Shakespeare & Sweet Sixteens

8 May

My daughter, Delaney, has recently developed a love for Shakespeare.

As a high school sophomore, she has read “Romeo and Juliet” and “Julius Caesar” this year (and loved them both). She has watched  “William Shakespeare’s Romeo + Juliet,” “A Midsummer Night’s Dream,” and “Shakespeare in Love” many times over. I’ve even caught her fascinated by a program on The History Channel about the Globe Theatre.

This newfound fascination takes me back to the Summer of my 17th year, when I spent countless hours by the swimming pool reading anything and everything F. Scott Fitzgerald ever wrote. (And soon afterwards, reading every word penned by Erich Maria Remarque.)

My father tells me that a similar thing happened to him when he was a teenager. He decided it was his duty to read every book written by James Fennimore Cooper.

Perhaps it’s something in our blood. (My family is, after all, one of readers and writers and educators and thinkers.)

Perhaps it’s something about a certain age…an age when you discover that there are things bigger than yourself. You get past the age of self-indulgence and cockiness to discover that other people have something important to say.

Now, don’t get me wrong. Delaney loves Taylor Swift and “America’s Next Top Model” as much as the next teenage girl.

But, it does this Momma’s heart proud to see her learn to appreciate the stories…the words…the poetry.

And now, as her sixteenth birthday approaches, Delaney has come up with a theme for her celebration that makes me oh-so-proud. She wants to have a Shakespearean/Elizabethan/Romeo and Juliet-inspired Sweet 16.

This will be no MTV-inspired birthday celebration with stretch limos, celebrity guests, and boom-boom-boom disc jockeys, but it will be lavish in its own right.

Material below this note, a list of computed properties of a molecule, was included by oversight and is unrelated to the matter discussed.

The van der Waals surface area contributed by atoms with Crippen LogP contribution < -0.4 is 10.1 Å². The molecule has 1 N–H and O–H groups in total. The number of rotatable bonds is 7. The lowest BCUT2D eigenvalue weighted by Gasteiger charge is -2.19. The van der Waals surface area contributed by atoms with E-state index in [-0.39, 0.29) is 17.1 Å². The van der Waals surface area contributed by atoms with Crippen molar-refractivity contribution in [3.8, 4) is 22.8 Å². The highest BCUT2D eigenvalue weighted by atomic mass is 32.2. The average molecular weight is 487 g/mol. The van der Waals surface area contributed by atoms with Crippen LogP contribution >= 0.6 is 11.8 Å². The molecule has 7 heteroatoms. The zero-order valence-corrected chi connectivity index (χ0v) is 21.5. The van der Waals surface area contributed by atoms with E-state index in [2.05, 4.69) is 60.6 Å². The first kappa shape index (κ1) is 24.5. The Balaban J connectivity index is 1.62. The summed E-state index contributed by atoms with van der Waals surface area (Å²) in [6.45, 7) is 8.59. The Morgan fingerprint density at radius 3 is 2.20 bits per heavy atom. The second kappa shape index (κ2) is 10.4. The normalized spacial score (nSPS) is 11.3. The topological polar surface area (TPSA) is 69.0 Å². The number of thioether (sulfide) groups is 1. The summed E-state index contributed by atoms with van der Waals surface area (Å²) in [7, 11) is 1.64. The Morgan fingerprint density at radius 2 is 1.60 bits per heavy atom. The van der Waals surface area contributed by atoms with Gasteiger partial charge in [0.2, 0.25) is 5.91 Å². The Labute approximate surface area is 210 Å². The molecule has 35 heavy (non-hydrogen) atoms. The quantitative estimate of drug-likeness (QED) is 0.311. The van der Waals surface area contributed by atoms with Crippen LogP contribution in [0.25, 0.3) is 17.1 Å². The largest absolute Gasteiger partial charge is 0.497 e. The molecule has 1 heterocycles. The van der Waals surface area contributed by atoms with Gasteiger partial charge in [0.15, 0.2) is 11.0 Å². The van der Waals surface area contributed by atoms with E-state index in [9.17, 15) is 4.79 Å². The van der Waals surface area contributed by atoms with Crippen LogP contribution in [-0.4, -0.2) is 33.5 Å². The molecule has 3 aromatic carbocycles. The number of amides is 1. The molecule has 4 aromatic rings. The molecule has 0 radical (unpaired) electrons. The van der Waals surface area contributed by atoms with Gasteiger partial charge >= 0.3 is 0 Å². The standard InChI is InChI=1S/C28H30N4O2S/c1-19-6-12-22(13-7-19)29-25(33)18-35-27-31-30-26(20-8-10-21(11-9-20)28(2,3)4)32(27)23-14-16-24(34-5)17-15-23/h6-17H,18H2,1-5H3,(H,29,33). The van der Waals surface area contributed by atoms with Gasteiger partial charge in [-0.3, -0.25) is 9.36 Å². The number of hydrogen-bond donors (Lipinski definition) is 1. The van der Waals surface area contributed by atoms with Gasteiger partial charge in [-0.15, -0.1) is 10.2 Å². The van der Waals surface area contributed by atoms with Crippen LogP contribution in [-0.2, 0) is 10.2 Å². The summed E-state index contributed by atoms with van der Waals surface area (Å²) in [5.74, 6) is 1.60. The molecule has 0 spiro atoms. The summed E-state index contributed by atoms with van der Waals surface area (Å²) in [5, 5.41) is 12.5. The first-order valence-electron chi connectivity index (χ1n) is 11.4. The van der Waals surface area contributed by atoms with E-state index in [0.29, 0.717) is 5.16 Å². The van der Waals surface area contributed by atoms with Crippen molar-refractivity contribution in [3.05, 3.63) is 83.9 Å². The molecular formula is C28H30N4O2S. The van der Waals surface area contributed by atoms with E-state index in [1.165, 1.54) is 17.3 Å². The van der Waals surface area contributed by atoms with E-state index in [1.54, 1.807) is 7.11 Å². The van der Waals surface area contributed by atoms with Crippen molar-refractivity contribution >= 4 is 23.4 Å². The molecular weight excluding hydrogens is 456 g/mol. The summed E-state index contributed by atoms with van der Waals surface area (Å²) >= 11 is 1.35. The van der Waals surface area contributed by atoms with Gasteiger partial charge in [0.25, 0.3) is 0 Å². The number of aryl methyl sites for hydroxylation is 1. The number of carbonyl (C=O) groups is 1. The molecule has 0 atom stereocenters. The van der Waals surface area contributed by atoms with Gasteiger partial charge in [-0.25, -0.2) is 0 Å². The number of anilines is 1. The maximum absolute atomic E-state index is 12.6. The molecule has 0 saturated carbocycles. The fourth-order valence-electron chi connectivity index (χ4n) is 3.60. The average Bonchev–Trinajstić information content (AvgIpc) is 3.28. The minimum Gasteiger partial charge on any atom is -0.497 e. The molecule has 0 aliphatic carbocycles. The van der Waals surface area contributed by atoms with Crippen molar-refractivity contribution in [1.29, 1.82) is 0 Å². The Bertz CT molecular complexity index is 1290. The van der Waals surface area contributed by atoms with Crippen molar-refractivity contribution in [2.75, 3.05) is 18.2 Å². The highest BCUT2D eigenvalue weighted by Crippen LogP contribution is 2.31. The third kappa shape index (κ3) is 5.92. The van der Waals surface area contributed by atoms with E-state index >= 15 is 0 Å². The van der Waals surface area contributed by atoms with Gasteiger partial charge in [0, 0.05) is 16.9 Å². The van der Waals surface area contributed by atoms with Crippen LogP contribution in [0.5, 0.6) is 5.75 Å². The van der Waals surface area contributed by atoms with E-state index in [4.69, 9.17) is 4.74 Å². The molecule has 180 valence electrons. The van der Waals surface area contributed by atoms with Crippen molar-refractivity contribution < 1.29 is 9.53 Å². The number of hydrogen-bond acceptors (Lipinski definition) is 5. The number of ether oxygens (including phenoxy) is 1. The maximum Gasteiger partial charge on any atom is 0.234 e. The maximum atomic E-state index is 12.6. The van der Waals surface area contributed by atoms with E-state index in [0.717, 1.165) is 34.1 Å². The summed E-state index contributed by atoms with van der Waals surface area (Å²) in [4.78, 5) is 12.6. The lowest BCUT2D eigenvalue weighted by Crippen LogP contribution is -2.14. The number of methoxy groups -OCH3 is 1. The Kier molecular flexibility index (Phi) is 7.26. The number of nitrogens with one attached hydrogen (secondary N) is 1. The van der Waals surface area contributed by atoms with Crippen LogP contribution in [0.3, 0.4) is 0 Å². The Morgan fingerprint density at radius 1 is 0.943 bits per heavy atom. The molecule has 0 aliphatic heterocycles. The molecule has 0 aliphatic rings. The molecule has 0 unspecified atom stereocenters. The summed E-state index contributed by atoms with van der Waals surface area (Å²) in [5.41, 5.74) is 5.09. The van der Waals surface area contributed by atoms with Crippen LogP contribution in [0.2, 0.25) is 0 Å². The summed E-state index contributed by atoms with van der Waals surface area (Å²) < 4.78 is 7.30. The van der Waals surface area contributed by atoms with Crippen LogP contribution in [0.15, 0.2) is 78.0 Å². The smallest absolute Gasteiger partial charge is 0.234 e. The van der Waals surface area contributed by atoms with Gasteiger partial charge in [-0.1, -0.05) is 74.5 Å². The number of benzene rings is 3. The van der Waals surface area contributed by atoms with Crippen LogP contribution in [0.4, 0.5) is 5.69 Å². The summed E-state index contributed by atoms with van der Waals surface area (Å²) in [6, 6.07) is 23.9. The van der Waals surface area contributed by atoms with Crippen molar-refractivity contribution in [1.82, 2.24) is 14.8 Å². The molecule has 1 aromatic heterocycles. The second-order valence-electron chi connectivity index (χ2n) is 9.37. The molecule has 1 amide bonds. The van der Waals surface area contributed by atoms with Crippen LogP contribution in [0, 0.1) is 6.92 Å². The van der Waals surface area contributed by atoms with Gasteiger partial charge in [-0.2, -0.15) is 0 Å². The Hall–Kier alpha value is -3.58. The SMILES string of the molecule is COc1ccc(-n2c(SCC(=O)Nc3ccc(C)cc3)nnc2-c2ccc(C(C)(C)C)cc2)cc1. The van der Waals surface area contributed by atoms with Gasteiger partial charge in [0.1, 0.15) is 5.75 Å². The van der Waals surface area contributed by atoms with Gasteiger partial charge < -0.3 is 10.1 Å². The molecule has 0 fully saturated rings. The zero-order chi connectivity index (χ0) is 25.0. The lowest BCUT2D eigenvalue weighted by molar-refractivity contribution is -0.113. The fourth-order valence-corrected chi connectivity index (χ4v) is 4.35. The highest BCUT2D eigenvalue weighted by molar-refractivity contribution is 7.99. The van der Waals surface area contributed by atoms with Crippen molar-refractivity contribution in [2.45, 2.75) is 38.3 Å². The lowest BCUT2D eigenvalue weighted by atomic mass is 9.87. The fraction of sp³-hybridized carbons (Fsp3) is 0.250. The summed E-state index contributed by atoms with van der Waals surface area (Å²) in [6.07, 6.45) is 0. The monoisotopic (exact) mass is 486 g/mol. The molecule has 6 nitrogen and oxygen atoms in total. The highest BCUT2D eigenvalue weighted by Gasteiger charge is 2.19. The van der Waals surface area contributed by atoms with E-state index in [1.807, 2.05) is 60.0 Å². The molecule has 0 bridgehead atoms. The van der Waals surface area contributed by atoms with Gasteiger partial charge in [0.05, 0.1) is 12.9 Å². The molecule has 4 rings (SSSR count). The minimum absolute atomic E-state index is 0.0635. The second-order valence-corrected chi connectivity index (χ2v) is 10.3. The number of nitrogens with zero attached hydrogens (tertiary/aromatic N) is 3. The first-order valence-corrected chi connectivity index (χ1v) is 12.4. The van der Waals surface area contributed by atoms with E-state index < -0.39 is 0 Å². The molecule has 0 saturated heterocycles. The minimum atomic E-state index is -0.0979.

There will be (if Delaney gets her way) a multi-tiered cake of red and gold, teenage friends dressed in masquerade masks, displays of Shakespeare quotes, an outdoor screening of “Romeo and Juliet.” It will be, I hazard to guess, the only party of its kind this lazy town has seen.

When Delaney blows out her candles, it will herald the start of a new chapter in her life. It will signify her movement a few steps further into her own independence..and further away from me.

But, in addition to the parental angst I will no doubt feel, I will feel pride that my daughter is becoming a young adult who is headed in the right direction.

She, after all, is appreciating The Bard a tad ahead of schedule.


2 Responses to “Shakespeare & Sweet Sixteens”

  1. Joanne May 9, 2012 at 3:40 am #

    I love the essay. What a party she is going to have! I am so proud of Delaney. She is so multi-talented. A math-wiz, she loves music and literature. At 17, I think I was reading Dickens. I do remember your Fitzgerald days.

  2. Cheryl May 9, 2012 at 3:42 am #

    I sure did love Fitzgerald back in the day! (In fact, I really need to re-read The Great Gatsby.)

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